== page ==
Remand reduced for Israelis accused of spying in Romania
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Remand reduced for Israelis accused of spying in Romania

2 employees of private intelligence firm Black Cube arrested on suspicion of cyber-attacks against state prosecutor

Raoul Wootliff covers politics, corruption and crime for The Times of Israel.

David Geclowitz and Ron Weiner, employees of the Israeli private intelligence firm Black Cube, being brought to the appeals court in Bucharest, after their arrest on suspicion of spying on the country's chief anti-corruption persecutor, April 12, 2016. (Screenshot: Channel 2)
David Geclowitz and Ron Weiner, employees of the Israeli private intelligence firm Black Cube, being brought to the appeals court in Bucharest, after their arrest on suspicion of spying on the country's chief anti-corruption persecutor, April 12, 2016. (Screenshot: Channel 2)

The remand of two Israelis suspected of espionage in Romania was reduced Tuesday by a local court following their arrest last week, according to Romanian media reports.

David Geclowitz and Ron Weiner, employees of the Israeli private intelligence firm Black Cube, were arrested on April 3 on suspicion that they had tried to intimidate the head of the national anti-corruption agency and hacked her emails.

The appeals court in the Romanian capital of Bucharest decided the two could only be held for a total of 20 days after their arrest as opposed to the original 30 days granted to the police. They had requested to be released from their pre-trial detention.

Geclowitz and Weiner were reportedly brought to the court in handcuffs for the hearing, which was attended by their mothers.

Speaking to journalists after the hearing, Rose Geclowitz said that her son was “completely innocent” and had never been in trouble before in his life.

Rose Geclowitz, the mother of David Geclowitz, speaking outside of the appeals court in Bucharest, April 12, 2016. (Screenshot from Digiti 24)
Rose Geclowitz, the mother of David Geclowitz, speaking outside of the appeals court in Bucharest, April 12, 2016. (Screenshot from Digiti 24)

Black Cube welcomed the court decision, in a statement to The Times of Israel, and said it would continue to work for the two’s release.

The company also said their activities in Romania had been carried out in accordance with Romanian authorities.

“There is no doubt that Black Cube acted in Romania in accordance with the law and with the authorization and permission of the highest possible echelons, and that it will continue to act with its full force in order to come to a successful end to this affair and the immediate return home of Ron and David,” the statement said.

Investigators claim that Ron Weiner was in charge of the operation that targeted Romania’s chief anti-corruption prosecutor Codruţa Laura Kovesi, while David Geclowicz was tasked with contacting people close to her as a form of intimidation, according to the Romanian news site Digi 24.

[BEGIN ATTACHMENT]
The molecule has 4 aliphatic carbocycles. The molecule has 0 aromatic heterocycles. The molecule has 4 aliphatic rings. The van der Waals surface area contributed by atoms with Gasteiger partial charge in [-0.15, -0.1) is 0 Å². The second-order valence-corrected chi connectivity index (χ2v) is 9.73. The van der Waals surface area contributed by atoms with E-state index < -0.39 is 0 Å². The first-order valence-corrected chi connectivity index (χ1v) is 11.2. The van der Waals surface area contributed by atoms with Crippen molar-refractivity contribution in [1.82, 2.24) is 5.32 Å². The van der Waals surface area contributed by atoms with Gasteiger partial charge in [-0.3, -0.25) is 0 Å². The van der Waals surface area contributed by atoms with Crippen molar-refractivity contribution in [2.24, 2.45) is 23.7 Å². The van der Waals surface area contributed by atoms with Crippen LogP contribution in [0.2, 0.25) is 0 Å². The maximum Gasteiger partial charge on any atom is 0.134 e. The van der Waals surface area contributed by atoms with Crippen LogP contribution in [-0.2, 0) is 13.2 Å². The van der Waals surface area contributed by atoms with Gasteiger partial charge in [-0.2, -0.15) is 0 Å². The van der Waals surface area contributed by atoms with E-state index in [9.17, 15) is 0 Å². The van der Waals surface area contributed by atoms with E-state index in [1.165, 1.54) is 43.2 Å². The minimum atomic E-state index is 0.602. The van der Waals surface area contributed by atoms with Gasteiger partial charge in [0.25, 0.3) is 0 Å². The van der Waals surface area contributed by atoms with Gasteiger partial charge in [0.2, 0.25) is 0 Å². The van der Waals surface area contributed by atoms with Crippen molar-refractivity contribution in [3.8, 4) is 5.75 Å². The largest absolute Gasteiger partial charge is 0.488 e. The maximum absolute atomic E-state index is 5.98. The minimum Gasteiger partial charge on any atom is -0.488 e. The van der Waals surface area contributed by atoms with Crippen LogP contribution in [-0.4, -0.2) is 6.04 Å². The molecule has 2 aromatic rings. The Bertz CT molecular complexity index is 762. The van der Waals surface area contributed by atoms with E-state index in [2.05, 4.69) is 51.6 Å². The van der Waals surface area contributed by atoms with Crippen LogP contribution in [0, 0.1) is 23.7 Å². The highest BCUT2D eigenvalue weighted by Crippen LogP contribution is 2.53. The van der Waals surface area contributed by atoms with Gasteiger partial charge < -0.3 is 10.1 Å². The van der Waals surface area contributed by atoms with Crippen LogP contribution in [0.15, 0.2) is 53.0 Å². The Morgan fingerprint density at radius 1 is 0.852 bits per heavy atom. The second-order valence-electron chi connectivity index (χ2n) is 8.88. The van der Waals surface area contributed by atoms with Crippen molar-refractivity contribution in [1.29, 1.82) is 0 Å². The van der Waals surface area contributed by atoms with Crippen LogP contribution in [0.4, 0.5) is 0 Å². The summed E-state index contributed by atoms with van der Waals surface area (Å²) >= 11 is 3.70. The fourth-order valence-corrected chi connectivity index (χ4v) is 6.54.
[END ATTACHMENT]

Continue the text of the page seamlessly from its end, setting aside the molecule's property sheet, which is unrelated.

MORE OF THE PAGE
The organized crime prosecutors’ office said that the suspected activity took place in March, but didn’t say why the suspects would have tried to intimidate the prosecutor. Kovesi confirmed that there had been “an unsuccessful attempt” to intimidate her but did not elaborate.

The arrest warrant said Geclowitz and Weiner had in March set up a “criminal group… aimed at sullying Kovesi’s image”.

They are suspected of harassing three people close to her, making “numerous threatening telephone calls and hacking into emails… hoping to uncover possible acts of corruption.”

They are also thought to have hacked into the mails of Kovesi’s friends and relatives and are believed to have been employed by a client being investigated by the anti-corruption agency, judicial sources said.

Black Cube confirmed the two had been arrested but denied wrongdoing by its employees.

Black Cube utilizes experts “highly experienced and trained in Israel’s elite military and governmental intelligence units,” according to the company website.

Romanian chief anti-corruption prosecutor Laura Codruta Kovesi. (Screenshot from YouTube)
Romanian chief anti-corruption prosecutor Laura Codruta Kovesi. (Screenshot from YouTube)

Romanian prosecutors are looking into who hired Black Cube to carry out the attack on Kosevi, the chief prosecutor of the Directorate for Combating Organized Crime and Terrorism is quoted as saying.

Romanian media sources reported on Monday that two local media moguls were behind the attacks and had reached out to Black Cube to carry out the operation against Kosevi.

Kovesi, known for her tough approach to high-level corruption, was appointed last month for a second term as Romania’s chief anti-graft prosecutor. Having held the position since 2013, she was given a three year extension to her mandate on the day of the arrests.

In 2015, her agency prosecuted 1,250 cases, with targets including a former prime minister and five former ministers.

News agencies contributed to this report.

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